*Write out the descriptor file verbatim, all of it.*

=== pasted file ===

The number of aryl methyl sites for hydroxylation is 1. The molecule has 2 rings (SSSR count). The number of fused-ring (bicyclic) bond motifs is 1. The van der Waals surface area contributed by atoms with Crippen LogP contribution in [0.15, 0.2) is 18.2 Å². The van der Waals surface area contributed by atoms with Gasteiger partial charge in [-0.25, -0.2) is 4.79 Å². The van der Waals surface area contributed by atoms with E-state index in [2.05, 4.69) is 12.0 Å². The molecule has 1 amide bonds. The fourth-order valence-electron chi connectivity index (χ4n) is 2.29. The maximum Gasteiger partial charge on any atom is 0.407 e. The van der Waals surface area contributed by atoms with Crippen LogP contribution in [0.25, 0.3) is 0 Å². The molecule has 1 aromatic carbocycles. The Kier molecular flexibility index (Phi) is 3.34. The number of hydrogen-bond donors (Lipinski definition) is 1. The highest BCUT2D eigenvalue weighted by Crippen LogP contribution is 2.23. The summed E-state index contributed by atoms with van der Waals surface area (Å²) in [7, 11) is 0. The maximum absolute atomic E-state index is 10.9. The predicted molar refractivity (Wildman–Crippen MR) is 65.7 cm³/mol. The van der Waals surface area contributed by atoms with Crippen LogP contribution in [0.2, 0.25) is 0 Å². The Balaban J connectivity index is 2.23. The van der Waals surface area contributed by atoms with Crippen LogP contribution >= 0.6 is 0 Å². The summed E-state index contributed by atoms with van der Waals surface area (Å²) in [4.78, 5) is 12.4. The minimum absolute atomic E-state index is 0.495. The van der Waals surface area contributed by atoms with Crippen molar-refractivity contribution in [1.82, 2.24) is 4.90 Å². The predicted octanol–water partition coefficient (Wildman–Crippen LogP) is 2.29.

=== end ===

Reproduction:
The number of aryl methyl sites for hydroxylation is 1. The molecule has 2 rings (SSSR count). The number of fused-ring (bicyclic) bond motifs is 1. The van der Waals surface area contributed by atoms with Crippen LogP contribution in [0.15, 0.2) is 18.2 Å². The van der Waals surface area contributed by atoms with Gasteiger partial charge in [-0.25, -0.2) is 4.79 Å². The van der Waals surface area contributed by atoms with E-state index in [2.05, 4.69) is 12.0 Å². The molecule has 1 amide bonds. The fourth-order valence-electron chi connectivity index (χ4n) is 2.29. The maximum Gasteiger partial charge on any atom is 0.407 e. The van der Waals surface area contributed by atoms with Crippen LogP contribution in [0.25, 0.3) is 0 Å². The molecule has 1 aromatic carbocycles. The Kier molecular flexibility index (Phi) is 3.34. The number of hydrogen-bond donors (Lipinski definition) is 1. The highest BCUT2D eigenvalue weighted by Crippen LogP contribution is 2.23. The summed E-state index contributed by atoms with van der Waals surface area (Å²) in [7, 11) is 0. The maximum absolute atomic E-state index is 10.9. The predicted molar refractivity (Wildman–Crippen MR) is 65.7 cm³/mol. The van der Waals surface area contributed by atoms with Crippen LogP contribution in [0.2, 0.25) is 0 Å². The Balaban J connectivity index is 2.23. The van der Waals surface area contributed by atoms with Crippen LogP contribution >= 0.6 is 0 Å². The summed E-state index contributed by atoms with van der Waals surface area (Å²) in [4.78, 5) is 12.4. The minimum absolute atomic E-state index is 0.495. The van der Waals surface area contributed by atoms with Crippen molar-refractivity contribution in [1.82, 2.24) is 4.90 Å². The predicted octanol–water partition coefficient (Wildman–Crippen LogP) is 2.29.